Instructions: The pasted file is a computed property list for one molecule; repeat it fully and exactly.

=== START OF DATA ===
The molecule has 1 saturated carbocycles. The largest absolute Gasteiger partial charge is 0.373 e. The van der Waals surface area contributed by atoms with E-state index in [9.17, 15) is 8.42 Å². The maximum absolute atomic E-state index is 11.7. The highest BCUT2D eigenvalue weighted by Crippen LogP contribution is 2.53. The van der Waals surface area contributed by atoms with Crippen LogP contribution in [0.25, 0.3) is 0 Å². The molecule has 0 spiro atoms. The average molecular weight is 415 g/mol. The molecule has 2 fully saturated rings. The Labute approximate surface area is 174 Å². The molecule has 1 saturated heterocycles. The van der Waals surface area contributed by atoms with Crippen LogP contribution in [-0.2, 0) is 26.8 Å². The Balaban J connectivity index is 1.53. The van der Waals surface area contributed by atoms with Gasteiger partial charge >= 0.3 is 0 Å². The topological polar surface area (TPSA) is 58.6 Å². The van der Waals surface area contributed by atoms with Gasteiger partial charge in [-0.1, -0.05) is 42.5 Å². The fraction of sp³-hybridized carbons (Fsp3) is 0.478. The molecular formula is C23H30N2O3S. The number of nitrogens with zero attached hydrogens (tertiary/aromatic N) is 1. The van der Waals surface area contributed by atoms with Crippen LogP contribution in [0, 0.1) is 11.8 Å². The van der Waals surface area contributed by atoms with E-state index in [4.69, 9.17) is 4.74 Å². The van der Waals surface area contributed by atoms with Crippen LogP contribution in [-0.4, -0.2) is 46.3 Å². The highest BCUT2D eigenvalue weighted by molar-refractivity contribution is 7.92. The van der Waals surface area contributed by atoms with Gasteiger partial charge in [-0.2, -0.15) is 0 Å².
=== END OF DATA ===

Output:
The molecule has 1 saturated carbocycles. The largest absolute Gasteiger partial charge is 0.373 e. The van der Waals surface area contributed by atoms with E-state index in [9.17, 15) is 8.42 Å². The maximum absolute atomic E-state index is 11.7. The highest BCUT2D eigenvalue weighted by Crippen LogP contribution is 2.53. The van der Waals surface area contributed by atoms with Crippen LogP contribution in [0.25, 0.3) is 0 Å². The molecule has 0 spiro atoms. The average molecular weight is 415 g/mol. The molecule has 2 fully saturated rings. The Labute approximate surface area is 174 Å². The molecule has 1 saturated heterocycles. The van der Waals surface area contributed by atoms with Crippen LogP contribution in [-0.2, 0) is 26.8 Å². The Balaban J connectivity index is 1.53. The van der Waals surface area contributed by atoms with Gasteiger partial charge >= 0.3 is 0 Å². The topological polar surface area (TPSA) is 58.6 Å². The van der Waals surface area contributed by atoms with Gasteiger partial charge in [-0.1, -0.05) is 42.5 Å². The fraction of sp³-hybridized carbons (Fsp3) is 0.478. The molecular formula is C23H30N2O3S. The number of nitrogens with zero attached hydrogens (tertiary/aromatic N) is 1. The van der Waals surface area contributed by atoms with Crippen LogP contribution in [0, 0.1) is 11.8 Å². The van der Waals surface area contributed by atoms with E-state index in [4.69, 9.17) is 4.74 Å². The van der Waals surface area contributed by atoms with Crippen LogP contribution in [-0.4, -0.2) is 46.3 Å². The highest BCUT2D eigenvalue weighted by molar-refractivity contribution is 7.92. The van der Waals surface area contributed by atoms with Gasteiger partial charge in [-0.2, -0.15) is 0 Å².